Mr. Scaramucci made clear when he was hired that he did not report to Mr. Priebus but directly to the president and by Wednesday night was publicly suggesting that the chief of staff was a leaker and even threatened to seek an F.B.I. investigation. On Thursday, he went on television and dared Mr. Priebus to deny leaking and described the two of them as Cain and Abel, the biblical brothers whose rivalry results in one killing the other.
On Thursday evening, The New Yorker posted an interview with Mr. Scaramucci that included a profanity-laced tirade against Mr. Priebus. He called Mr. Priebus a “paranoid schizophrenic, a paranoiac,” who leaked information against him and vowed to get him fired. “He’ll be asked to resign very shortly,” Mr. Scaramucci said.
As party chairman last year, Mr. Priebus was slow to embrace Mr. Trump’s candidacy and the president, who sometimes called him “Reincey” in private, never let his chief of staff forget it. . Mr. Trump had often joked about his chief of staff’s long-term loyalty, and liked reminding the people around him that Mr. Priebus suggested that he consider dropping out after the release of the “Access Hollywood” tape of Mr. Trump’s crude remarks about women were made public in October.
A native of Kenosha, Wis., Mr. Priebus rose through the ranks of the Republican Party to be his state’s chairman, amassing power by establishing relationships with party donors and becoming an effective operator within the national party, which he was chosen to lead in 2011. One of his top allies was a fellow Republican from Wisconsin, House Speaker Paul D. Ryan, who publicly defended Mr. Priebus on Thursday when no one in the White House would.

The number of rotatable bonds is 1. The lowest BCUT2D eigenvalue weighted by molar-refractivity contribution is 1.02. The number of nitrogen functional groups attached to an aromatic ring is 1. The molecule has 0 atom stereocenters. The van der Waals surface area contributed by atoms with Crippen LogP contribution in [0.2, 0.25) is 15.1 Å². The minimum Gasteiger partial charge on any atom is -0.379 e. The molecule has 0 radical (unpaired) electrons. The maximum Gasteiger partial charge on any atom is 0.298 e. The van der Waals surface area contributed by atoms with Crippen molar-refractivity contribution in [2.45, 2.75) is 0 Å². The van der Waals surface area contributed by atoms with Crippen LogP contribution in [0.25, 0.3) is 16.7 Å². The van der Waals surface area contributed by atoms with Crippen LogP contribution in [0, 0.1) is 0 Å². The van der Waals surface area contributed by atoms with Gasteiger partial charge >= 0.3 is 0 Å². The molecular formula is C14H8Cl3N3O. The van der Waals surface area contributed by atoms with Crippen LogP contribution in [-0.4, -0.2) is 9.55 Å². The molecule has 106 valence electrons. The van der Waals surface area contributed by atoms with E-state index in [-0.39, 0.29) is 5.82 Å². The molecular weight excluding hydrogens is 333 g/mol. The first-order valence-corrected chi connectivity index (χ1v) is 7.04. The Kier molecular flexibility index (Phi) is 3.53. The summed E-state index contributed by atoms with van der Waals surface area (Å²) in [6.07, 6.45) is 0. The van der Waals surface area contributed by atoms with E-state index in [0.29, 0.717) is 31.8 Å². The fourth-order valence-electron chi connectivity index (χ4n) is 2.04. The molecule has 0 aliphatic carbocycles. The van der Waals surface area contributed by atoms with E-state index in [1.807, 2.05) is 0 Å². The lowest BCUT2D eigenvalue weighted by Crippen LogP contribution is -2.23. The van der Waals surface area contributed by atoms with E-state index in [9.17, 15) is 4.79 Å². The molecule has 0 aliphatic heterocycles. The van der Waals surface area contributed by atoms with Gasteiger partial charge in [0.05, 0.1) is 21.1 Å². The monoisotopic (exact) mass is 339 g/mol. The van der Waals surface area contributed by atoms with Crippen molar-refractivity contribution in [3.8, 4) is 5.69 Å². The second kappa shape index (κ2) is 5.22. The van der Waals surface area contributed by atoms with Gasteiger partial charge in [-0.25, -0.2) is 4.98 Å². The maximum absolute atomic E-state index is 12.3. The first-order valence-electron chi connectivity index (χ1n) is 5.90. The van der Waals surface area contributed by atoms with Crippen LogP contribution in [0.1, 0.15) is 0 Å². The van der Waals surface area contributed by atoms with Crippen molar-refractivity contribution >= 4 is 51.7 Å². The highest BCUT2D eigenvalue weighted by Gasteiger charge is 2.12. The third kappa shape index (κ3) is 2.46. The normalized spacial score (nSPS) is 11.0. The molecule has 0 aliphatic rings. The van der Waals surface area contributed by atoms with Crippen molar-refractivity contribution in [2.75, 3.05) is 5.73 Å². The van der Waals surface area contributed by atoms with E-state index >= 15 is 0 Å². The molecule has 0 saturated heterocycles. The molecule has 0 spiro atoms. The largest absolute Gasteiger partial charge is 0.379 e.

With many former members of President George W. Bush’s administration unwilling to work for a president they regard as unqualified or blackballed because of their opposition to Mr. Trump’s candidacy last year, Mr. Priebus staffed the West Wing with an assortment of Republican veterans and some of his core staff at the R.N.C., including his former deputy, Katie Walsh. But the assimilation of the R.N.C. into the West Wing was fraught and Ms. Walsh and others departed.
Jared Kushner, the president’s son-in-law and senior adviser, soured on Mr. Priebus, partly because of what he has viewed as Mr. Spicer’s shortcomings. Other senior advisers bristled at his demeanor or suspected he was undermining him. An alliance of convenience with Stephen K. Bannon, the nationalist and decidedly anti-establishment chief strategist, seemed to fade in recent weeks.
The jockeying to replace Mr. Priebus got underway even before his demise was official. Many of Mr. Scaramucci’s colleagues assumed he wanted the job, but he would have been controversial not just because of his foul-mouthed rant that included a vulgar attack on Mr. Bannon.
Originally a sharp critic of Mr. Trump as a candidate, he donated to and voted for Democrats like President Barack Obama and supported gun control, abortion rights and same-sex marriage, opposed the death penalty and criticized those who call climate change a hoax.
Some of Mr. Trump’s longtime supporter s also publicly questioned his interest in Mr. Kelly. “The president needs someone who understands the Trump constituency as his chief of staff, someone who has both administrative skills and political savvy,” said Roger Stone, Mr. Trump’s off and on adviser.
Other names that have been floated include Gary D. Cohn, the national economics adviser, and Dina Powell, the deputy national security adviser, both veterans of Goldman Sachs and close to Mr. Kushner and Ivanka Trump. source